Once you have arrived at the event venue, ensure you take time to warm up prior to the race. If possible, make yourself familiar with the race route and conditions including corners and bends, wind direction and road surface. Take time to discuss any alterations to tactics based on these.

The rider's perspective

A nine-strong group from the Crankettes women’s cycle team, part of Micky Cranks CC, convoyed to Northampton’s prestigious Silverstone formula one track for the annual 9up time trial organised by Bicester Millennium Cycling Club.

This event is one of the highlights in the Crankettes’ race calendar. Eighty teams, including 10 ladies' teams this year, have the opportunity to race around the Silverstone track while raising money for charity.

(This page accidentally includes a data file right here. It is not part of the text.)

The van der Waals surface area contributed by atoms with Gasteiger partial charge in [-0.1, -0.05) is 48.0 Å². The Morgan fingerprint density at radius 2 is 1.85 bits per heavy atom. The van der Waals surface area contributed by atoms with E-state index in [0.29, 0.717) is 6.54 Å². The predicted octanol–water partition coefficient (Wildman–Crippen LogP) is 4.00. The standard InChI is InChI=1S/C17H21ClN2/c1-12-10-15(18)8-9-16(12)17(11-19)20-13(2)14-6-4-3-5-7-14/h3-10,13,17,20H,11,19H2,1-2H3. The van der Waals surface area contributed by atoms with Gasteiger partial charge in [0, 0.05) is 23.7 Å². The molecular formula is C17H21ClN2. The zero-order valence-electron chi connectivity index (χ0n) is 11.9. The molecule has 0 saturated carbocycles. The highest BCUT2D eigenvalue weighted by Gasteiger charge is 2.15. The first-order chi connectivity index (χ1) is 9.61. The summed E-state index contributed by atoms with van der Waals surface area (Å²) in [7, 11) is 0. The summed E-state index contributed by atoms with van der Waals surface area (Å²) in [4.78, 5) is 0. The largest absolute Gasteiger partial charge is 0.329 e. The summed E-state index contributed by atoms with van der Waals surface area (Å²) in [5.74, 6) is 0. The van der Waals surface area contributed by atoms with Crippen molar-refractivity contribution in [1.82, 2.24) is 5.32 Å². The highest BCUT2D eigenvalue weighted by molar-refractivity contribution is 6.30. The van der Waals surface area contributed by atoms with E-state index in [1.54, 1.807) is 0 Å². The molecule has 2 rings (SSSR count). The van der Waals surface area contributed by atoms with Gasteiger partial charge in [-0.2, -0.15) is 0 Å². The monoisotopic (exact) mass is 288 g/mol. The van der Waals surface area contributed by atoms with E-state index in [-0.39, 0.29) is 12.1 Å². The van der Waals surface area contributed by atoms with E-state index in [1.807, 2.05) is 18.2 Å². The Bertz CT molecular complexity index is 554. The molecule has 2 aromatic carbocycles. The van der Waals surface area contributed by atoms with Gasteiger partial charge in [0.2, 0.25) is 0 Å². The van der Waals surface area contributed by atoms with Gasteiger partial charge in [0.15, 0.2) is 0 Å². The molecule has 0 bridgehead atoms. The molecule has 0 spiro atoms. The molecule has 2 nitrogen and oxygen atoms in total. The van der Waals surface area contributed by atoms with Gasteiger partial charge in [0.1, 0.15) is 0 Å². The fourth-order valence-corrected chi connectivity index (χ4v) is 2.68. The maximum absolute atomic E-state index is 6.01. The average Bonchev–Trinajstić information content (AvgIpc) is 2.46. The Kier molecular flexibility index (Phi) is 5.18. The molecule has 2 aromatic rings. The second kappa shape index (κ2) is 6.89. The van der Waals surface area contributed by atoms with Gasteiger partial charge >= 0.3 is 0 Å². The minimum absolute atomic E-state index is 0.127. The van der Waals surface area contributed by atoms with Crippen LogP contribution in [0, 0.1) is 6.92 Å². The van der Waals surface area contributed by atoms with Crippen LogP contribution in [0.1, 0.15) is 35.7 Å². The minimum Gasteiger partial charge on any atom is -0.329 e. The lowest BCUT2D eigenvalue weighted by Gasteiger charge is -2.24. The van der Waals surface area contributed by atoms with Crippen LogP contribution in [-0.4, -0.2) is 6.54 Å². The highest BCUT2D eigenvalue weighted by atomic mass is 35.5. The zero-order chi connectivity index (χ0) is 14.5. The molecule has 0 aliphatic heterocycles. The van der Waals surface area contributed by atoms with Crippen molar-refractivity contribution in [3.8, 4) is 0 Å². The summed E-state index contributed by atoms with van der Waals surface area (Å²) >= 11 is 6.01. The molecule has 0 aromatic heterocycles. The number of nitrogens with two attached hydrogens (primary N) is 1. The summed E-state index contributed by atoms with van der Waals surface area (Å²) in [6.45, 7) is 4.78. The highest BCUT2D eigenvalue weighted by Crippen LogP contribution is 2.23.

As someone who usually participates in solo sports it was good to work as part of a team and learn the importance of communication and team camaraderie. The Crankettes have developed a very special friendship and have become very close during the season and this is reflected in the team riding.

The lead rider does the bulk of the work, with each member of the team taking a turn at the front: the lead rider does the bulk of the work, with each member of the team taking a turn at the front
The lead rider does the bulk of the work, with each member of the team taking a turn at the front: the lead rider does the bulk of the work, with each member of the team taking a turn at the front

The lead rider does the bulk of the work, with each member of the team taking a turn at the front